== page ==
Once you are inside to eat, you eschew your expectations of everything else other than the food. Strong aromas fill the shop, and by 1 pm, the place is suddenly packed to the brim. Food is served on a plantain leaf, and the speed with which it arrives is amazing. Even more amazing is to watch people tearing into mouth-melting parottas, delectable nattukozhi pepper and chicken 65, drool-worthy mutton biryani and chicken salna.

I glance across tables to find people do not even leave a trace of the juicy, spicy, well-marinated and flavoured meat off the bones.

At this parotta stall near Courtallam Falls, conversations take a back seat

“The food here has never disappointed me in the last 40 years,” says Dr T Jeyaprabhu, a scientist from Chennai, sharing the table with a group of BTech students, also from Chennai. “The parottas are small in size and super soft. We can easily have half-a-dozen of them in one go,” says Prakash, who with a bunch of friends took an overnight bus from Chennai.

Food is everything

From cycles and buses to luxury cars, people come in all modes of transport here, and the outdated décor or lack of anything else doesn’t matter. The focus is food. “The luxury we offer is the instant arrival of hot and fresh food upon ordering,” says Abdullah. “The grandeur is in the unique taste of the items, especially the Border country chicken,” says Durairaj from Sivakasi, waiting for his turn at the takeaway counter.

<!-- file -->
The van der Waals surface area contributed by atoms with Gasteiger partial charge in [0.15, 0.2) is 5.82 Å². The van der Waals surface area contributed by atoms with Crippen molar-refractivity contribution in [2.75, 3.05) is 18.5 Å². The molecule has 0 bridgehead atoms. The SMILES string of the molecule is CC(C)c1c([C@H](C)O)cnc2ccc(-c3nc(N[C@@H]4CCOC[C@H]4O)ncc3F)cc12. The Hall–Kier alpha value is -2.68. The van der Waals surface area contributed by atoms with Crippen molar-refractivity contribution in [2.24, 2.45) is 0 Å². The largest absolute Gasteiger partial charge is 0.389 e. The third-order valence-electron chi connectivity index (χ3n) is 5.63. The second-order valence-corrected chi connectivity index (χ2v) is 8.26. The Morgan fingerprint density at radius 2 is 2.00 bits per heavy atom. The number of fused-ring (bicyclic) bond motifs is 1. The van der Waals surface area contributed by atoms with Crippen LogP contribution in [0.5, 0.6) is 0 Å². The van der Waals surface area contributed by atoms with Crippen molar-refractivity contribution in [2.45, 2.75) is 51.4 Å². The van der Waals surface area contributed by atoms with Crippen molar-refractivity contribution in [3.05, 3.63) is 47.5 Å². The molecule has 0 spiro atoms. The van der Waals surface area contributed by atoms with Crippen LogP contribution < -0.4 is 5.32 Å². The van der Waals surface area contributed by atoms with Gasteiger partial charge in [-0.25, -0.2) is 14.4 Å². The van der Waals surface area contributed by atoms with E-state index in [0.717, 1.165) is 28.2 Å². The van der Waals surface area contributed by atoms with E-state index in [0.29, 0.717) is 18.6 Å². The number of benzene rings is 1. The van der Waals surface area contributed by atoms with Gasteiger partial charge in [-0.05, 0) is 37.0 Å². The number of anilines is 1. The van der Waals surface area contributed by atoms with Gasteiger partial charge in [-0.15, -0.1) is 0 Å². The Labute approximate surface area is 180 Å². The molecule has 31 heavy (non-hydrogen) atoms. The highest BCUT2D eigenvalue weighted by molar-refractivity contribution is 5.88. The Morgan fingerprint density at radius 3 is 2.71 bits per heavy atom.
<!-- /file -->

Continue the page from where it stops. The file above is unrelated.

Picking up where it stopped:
At this parotta stall near Courtallam Falls, conversations take a back seat

“We have three tables in the kitchen that make 35-40 parottas each in a minute,” says Abdullah’s son Sheik Syed Hassan, an engineering graduate, who has joined his father in the hope of changing the interiors and expanding the menu someday.

He gives away a secret — that the special country chicken is cooked in coconut oil with hand-pounded, home-made masalas. The ingredients and recipes of the limited menu have been handed over by his grandparents, and every morning, his two aunts and mother prepare three to five kilograms of the masalas.

At this parotta stall near Courtallam Falls, conversations take a back seat

Star attraction

While overseas tourists come in hordes during lunch hours, many celebrity customers like film stars and cine directors come for takeaways late in the night after wrapping up shoot. One VIP guest who recently came and enjoyed a hearty meal, and who Syed can’t stop gushing about, is the current cricket hero Dinesh Karthik.

At this parotta stall near Courtallam Falls, conversations take a back seat

“I have and want to keep the original place and taste of food intact,” says Abdullah. “My father would have never imagined this kind of popularity when he chose to deep-fry the chicken and season it with pepper and garlic!” he adds.

The eatery is Tenkasi’s calling card. The brief menu has both, an appetite and a budget. Within ₹500 you get a delicious and filling meal for two. No wonder the place is permanently etched on the imaginations of countless people.

In this weekly column, we take a peek at the histories of some of the country’s most iconic restaurants.


Our code of editorial values

Related Topics
This article is closed for comments.
Please Email the Editor

Printable version | Jul 31, 2021 6:49:01 AM | https://www.thehindu.com/life-and-style/food/of-cross-border-flavours/article23382192.ece

Next Story